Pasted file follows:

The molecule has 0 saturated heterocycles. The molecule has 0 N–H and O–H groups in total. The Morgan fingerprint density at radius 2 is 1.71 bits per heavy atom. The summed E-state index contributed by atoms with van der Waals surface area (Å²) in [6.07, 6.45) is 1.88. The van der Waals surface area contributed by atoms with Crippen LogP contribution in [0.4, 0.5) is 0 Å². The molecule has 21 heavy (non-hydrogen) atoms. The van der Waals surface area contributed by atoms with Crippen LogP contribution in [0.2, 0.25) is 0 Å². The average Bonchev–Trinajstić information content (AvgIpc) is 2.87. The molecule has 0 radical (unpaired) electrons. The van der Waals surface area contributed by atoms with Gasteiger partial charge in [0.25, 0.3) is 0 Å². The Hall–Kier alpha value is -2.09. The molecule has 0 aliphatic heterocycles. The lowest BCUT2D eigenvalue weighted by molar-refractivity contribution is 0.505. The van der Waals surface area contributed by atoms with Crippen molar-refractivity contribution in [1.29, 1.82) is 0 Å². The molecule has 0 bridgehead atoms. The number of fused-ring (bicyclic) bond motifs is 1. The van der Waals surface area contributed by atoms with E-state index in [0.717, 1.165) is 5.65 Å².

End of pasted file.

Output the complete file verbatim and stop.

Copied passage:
The molecule has 0 saturated heterocycles. The molecule has 0 N–H and O–H groups in total. The Morgan fingerprint density at radius 2 is 1.71 bits per heavy atom. The summed E-state index contributed by atoms with van der Waals surface area (Å²) in [6.07, 6.45) is 1.88. The van der Waals surface area contributed by atoms with Crippen LogP contribution in [0.4, 0.5) is 0 Å². The molecule has 21 heavy (non-hydrogen) atoms. The van der Waals surface area contributed by atoms with Crippen LogP contribution in [0.2, 0.25) is 0 Å². The average Bonchev–Trinajstić information content (AvgIpc) is 2.87. The molecule has 0 radical (unpaired) electrons. The van der Waals surface area contributed by atoms with Gasteiger partial charge in [0.25, 0.3) is 0 Å². The Hall–Kier alpha value is -2.09. The molecule has 0 aliphatic heterocycles. The lowest BCUT2D eigenvalue weighted by molar-refractivity contribution is 0.505. The van der Waals surface area contributed by atoms with Crippen molar-refractivity contribution in [1.29, 1.82) is 0 Å². The molecule has 0 bridgehead atoms. The number of fused-ring (bicyclic) bond motifs is 1. The van der Waals surface area contributed by atoms with E-state index in [0.717, 1.165) is 5.65 Å².